The Prison We Broke Analysis

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Baby Kamble’s autobiography The Prison We Broke is an exploration of overlapping religious, political and social institutions and their impact on the lives of Dalit community in a society that is dictated by Upper Caste Hindus. The autobiography surpasses the radius of personal anecdote and is a historical and political trace, feminist discourse, revolt against the religion of Hindus and the despicable discourse of a cast out neck of the woods(Dalits). The narrative not only manifests Kamble’s life but also her community: “I wrote what my community experienced. The suffering of my people became my own suffering [. . .] So I really find it very difficult to think of myself outside my community” (Kamble 136). The narrative is about the power…show more content…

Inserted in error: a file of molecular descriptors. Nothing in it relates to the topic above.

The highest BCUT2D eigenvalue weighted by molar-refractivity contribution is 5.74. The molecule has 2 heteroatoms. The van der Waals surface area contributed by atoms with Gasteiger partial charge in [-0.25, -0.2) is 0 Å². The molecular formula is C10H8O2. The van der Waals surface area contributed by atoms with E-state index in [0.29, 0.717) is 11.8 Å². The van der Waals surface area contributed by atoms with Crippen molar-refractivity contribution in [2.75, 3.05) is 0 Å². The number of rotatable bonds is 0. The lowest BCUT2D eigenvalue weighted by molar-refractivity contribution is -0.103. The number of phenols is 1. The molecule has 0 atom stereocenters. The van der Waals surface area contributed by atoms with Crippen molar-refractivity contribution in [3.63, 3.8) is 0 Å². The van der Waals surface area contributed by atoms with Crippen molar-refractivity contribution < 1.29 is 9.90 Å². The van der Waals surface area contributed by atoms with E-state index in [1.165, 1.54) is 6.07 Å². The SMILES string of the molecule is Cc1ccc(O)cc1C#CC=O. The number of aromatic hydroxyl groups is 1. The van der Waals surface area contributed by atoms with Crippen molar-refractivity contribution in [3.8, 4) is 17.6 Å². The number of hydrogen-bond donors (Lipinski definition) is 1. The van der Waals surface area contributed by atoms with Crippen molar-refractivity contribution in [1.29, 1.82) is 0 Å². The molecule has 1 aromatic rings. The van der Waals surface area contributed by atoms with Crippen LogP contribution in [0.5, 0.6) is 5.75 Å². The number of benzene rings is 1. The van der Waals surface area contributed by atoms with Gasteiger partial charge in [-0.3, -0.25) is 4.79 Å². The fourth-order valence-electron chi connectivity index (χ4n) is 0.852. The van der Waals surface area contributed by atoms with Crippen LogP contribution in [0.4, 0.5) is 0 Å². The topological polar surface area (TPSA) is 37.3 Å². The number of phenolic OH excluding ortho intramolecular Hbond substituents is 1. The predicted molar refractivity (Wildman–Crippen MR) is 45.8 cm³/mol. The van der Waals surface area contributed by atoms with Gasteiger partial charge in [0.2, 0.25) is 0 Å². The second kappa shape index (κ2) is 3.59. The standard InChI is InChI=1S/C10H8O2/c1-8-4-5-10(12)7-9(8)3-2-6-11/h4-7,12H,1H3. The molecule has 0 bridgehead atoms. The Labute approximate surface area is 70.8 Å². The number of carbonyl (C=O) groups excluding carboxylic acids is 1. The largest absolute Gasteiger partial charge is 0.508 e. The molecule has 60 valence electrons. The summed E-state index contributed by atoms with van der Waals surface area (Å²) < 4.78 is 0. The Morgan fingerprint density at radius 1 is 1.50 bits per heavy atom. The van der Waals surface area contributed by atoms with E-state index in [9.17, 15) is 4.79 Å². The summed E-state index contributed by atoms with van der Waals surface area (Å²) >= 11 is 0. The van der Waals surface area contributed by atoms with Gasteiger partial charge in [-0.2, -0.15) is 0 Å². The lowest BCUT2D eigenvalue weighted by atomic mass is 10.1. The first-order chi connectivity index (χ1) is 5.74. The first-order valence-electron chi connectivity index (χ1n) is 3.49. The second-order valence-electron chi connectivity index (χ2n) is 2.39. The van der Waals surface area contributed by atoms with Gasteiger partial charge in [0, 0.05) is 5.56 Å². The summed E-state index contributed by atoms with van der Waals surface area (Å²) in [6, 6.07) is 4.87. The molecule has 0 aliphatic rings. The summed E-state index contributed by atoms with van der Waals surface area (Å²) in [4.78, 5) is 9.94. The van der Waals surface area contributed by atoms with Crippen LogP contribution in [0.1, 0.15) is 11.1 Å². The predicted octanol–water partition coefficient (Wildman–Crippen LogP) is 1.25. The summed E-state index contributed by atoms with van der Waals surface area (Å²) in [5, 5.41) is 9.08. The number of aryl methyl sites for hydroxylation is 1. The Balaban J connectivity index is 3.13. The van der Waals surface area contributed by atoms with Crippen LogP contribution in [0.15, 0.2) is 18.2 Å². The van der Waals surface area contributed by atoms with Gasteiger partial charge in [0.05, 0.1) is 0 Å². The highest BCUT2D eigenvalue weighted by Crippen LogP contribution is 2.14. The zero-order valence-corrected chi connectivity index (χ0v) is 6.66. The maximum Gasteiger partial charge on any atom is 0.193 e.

The Dalit Panther movement led by the male Dalit writers like Namdeo Dhasal and Raja Dhale in 1972 was indifferent to the rights of Dalit women indicating the practice of patriarchy in the community of Dalits and it was in 1980s that writers like Baby Kamble entered into the literary world to protest against the exploitation of women. She verbalizes in her autobiography about the peculiar condition of Dalit women who are triply marginalized in terms of their class, caste and gender as a result of which Dalit women occupy the lowermost rung in the oppressive system of caste. Maya Pandit in her introduction to the novel states that “If the Mahar community is the ‘other’ for the Brahmins, Mahar women become the ‘other’ for Mahar men”(Kamble XV). Humiliation as Gopal Guru has pointed out in his essay Dalit Women Talk Differently is an individual, collective, social and political phenomena. The Dalit women suffered at the hands of upper caste Hindu society due to their caste and class as well as whips of their husbands and their in-laws due to their gender. The writer elucidates, “But we too were human beings. And
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